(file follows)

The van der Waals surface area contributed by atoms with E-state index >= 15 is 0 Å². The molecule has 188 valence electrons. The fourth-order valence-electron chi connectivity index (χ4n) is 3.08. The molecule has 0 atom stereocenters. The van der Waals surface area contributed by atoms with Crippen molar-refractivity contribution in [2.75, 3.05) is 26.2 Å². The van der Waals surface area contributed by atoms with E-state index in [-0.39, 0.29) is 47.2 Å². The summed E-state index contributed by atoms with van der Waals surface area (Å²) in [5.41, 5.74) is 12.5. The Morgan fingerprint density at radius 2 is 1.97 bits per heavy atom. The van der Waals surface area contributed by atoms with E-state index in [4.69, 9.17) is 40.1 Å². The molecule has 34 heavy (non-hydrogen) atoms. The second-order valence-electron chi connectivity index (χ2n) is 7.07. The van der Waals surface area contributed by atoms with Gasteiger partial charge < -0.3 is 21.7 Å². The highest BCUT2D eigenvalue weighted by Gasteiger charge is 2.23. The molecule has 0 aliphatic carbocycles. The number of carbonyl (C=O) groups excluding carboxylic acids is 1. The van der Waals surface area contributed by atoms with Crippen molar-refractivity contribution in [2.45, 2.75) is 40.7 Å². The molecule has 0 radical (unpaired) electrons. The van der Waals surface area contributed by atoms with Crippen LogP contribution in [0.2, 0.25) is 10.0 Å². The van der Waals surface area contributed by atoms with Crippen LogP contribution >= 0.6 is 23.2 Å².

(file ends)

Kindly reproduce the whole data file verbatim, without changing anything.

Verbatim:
The van der Waals surface area contributed by atoms with E-state index >= 15 is 0 Å². The molecule has 188 valence electrons. The fourth-order valence-electron chi connectivity index (χ4n) is 3.08. The molecule has 0 atom stereocenters. The van der Waals surface area contributed by atoms with Crippen molar-refractivity contribution in [2.75, 3.05) is 26.2 Å². The van der Waals surface area contributed by atoms with E-state index in [-0.39, 0.29) is 47.2 Å². The summed E-state index contributed by atoms with van der Waals surface area (Å²) in [5.41, 5.74) is 12.5. The Morgan fingerprint density at radius 2 is 1.97 bits per heavy atom. The van der Waals surface area contributed by atoms with E-state index in [4.69, 9.17) is 40.1 Å². The molecule has 34 heavy (non-hydrogen) atoms. The second-order valence-electron chi connectivity index (χ2n) is 7.07. The van der Waals surface area contributed by atoms with Gasteiger partial charge < -0.3 is 21.7 Å². The highest BCUT2D eigenvalue weighted by Gasteiger charge is 2.23. The molecule has 0 aliphatic carbocycles. The number of carbonyl (C=O) groups excluding carboxylic acids is 1. The van der Waals surface area contributed by atoms with Crippen molar-refractivity contribution in [2.45, 2.75) is 40.7 Å². The molecule has 0 radical (unpaired) electrons. The van der Waals surface area contributed by atoms with Crippen LogP contribution in [0.2, 0.25) is 10.0 Å². The van der Waals surface area contributed by atoms with Crippen LogP contribution >= 0.6 is 23.2 Å².